Fatherhood is in the cultural eye this fall. A pair of movies debuting this month, Courageous and The Way, deal with the challenges of being a father, and how tragedy can spur men to re-assessment of their role and track record as a parent. It’s a powerful theme. Much is made of taking dramatic, public action to make amends for past shortcomings and, where possible, get back on the right track.
Today, though, I want to talk about a little anime series that quietly, without bombast, fanfare, or tortured soul-searching, depicts a young man stepping up to the responsibilities of fatherhood, and it’s all the more powerful for its gentleness and simplicity.
Adapted from the manga by Yumi Unita, Usagi (Bunny) Drop tells the story of 30-year-old Daikichi Kawachi, a self-absorbed middle-manager at a garment factory, who returns home for his grandfather’s funeral and finds something he didn’t expect. It seems his grandfather left behind an illegitimate six-year-old daughter. The girl’s mother, who had been working as the grandfather’s maid, disappeared suddenly a few months before his death, and the extended family is struggling with the embarassment of their patriarch’s indiscretion and the problem of what to do with this girl, Rin, who now doesn’t belong to anybody.
As the funeral preparations continue, Daikichi listens with mounting disgust as each member of his family refuses to take charge of Rin. Her presence is awkward, and an inconvenience—there are institutions for dealing with this sort of orphan, aren’t there? Meanwhile, Rin follows Daikichi silently around the house. She seems as curious about him as he is about her. At the funeral ceremony, Rin has a minor meltdown over part of the ritual, and Daikichi realizes she knows something about his grandfather that nobody else noticed. The relatives are outraged, and it’s the last straw for Daikichi. He announces he will take responsibility for Rin, silencing his relatives, who are flabbergasted at this turn of events.
Has Daikichi taken leave of his senses? Even he’s not sure. He quickly realizes that he might have bitten off more than he can chew, but he’s determined to fulfill his vow to take care of Rin, no matter what the cost. This is where the series launches in earnest, but not in the manner you might expect. There’s little drama, beyond the predictable little crises experienced by new parents—who will take care of Rin when Daikichi’s at work? Where will she go to school? What sorts of clothes does she need? Will he be able to cook proper meals? What if she gets sick? Even the fact that he’s now sharing his bachelor pad creates new problems to solve.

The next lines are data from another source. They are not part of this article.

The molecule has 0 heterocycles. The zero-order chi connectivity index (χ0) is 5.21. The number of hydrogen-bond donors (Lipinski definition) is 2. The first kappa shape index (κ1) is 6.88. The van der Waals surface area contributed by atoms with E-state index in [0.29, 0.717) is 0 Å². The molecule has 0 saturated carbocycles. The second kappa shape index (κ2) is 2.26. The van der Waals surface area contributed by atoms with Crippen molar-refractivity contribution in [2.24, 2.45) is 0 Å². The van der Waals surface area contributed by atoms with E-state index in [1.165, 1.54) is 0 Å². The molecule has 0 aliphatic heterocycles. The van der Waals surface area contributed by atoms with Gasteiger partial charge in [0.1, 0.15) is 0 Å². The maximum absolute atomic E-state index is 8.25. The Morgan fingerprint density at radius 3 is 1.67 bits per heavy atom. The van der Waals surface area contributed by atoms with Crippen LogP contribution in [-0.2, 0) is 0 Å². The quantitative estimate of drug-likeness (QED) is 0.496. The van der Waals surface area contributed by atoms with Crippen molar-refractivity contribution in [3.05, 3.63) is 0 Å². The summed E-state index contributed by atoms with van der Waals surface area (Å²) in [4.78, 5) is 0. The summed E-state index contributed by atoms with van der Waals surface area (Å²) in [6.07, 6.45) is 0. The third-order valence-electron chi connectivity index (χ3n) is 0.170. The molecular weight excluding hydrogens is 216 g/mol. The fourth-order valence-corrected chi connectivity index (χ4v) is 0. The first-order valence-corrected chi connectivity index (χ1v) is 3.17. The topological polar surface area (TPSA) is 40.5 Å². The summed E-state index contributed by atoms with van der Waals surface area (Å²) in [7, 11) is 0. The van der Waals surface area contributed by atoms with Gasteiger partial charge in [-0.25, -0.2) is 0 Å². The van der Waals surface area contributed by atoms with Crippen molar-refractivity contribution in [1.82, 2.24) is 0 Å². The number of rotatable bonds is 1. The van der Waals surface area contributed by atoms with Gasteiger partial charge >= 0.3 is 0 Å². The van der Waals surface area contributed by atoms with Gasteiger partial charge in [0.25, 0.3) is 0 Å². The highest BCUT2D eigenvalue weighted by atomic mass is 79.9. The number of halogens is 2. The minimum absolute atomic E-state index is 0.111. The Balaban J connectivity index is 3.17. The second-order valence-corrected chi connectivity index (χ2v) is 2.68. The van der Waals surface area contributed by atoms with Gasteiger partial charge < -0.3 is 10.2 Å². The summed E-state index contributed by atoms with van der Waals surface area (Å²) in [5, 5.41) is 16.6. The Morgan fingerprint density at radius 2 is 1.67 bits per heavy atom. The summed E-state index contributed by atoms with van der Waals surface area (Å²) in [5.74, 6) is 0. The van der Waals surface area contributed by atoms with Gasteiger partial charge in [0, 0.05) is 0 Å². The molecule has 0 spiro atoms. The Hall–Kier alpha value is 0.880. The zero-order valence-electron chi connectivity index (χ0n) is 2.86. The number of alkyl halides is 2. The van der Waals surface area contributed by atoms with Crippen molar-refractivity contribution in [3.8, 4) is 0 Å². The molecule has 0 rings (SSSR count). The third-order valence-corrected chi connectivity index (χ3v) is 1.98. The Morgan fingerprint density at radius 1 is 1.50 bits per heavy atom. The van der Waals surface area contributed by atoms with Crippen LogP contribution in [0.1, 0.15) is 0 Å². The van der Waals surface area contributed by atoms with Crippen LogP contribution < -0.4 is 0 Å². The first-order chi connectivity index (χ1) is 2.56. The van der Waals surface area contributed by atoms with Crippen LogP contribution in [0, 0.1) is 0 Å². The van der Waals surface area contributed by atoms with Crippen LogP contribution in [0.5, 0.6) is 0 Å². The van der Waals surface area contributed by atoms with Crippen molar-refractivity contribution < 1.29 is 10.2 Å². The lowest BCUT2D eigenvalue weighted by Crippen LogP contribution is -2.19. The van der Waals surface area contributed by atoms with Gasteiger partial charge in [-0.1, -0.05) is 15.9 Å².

The beauty of this story revolves around the way Daikichi steps up to the challenge he’s accepted. It’s not easy. There are innumerable small sacrifices, and he doesn’t take them all on readily, or happily. A good night’s sleep is a distant memory. He turns down a promotion at work to have more time with Rin and make their schedule more manageable. And Rin’s not perfect. She has issues that Daikichi struggles to understand. She can be unreasonable and unpredictable. After a long search and some detective work, Daikichi locates Rin’s mother, but she’s pursuing her own dreams and isn’t pleased with the idea of re-entering Rin’s life. Rather than forcing the issue, Daikichi accepts the fact that he’s the only parent Rin will ever have, and he marches on.
Daikichi and Rin muddle through life together, and we watch the bond between them grow and expand to include the people around them. Daikichi’s parents begin to see a new maturity in their son, and they realize that Rin has a lot to do with that. They slowly accept her as part of the family—neglected traditions and memories are dusted off and shared with Rin, while Daikichi gets to experience them from a whole new perspective as a parent himself. Rin and Daikichi are growing up together, and he wonders more than once who’s raising who. We follow them through a series of milestones in Rin’s life—nursery school graduation, birthdays, holidays, school pageants, and community festivals.
There’s a joy and power in the small, shared moments of life, and Usagi Drop savors every one of them, communicating their emotional resonance without becoming trite, saccharine, or manipulative. Above all, it feels genuine and rings true with my own experience as a father. The artwork, like the story, takes pleasure in simplicity and small details. There’s often a shift to a soft, pastel style reminiscent of a child’s chalk or crayon drawings, perhaps in an effort to connect the audience to Rin’s view of her world. The musical score is likewise simple and subdued, and complements the emotional tone of the story perfectly. The title sequence is a whimsical fantasy kaleidoscope set to a bouncy song by Japanese pop duo Puffy Amayumi.
If you looking for thrills, spills, and laugh-a-minute comedy, you’ll be disappointed, but if you enjoy stories that are a little more contemplative, gently humorous, and carry an emotional punch that will knock you off your feet when you least expect it, I think you’ll like Usagi Drop. Check it out. It’s currently available via free streaming video at Crunchyroll.com, http://www.crunchyroll.com/usagi–drop.
Japanese, subtitled in English. Some brief instances of harsh language, some smoking and drinking, and given Rin’s circumstances, I’d recommend parental guidance if sharing this with tweens, though the story is written with an adult audience in mind.
UPDATE (May 16, 2014): At the time of this review, the manga was still incomplete, and there was some concern the story might veer toward the end into an inappropriate relationship between high-schooler Rin and Daikichi, 24 years her elder. That’s what happened. The anime, however, didn’t go that far into the manga storyline, and is perfectly enjoyable on its own considerable merits.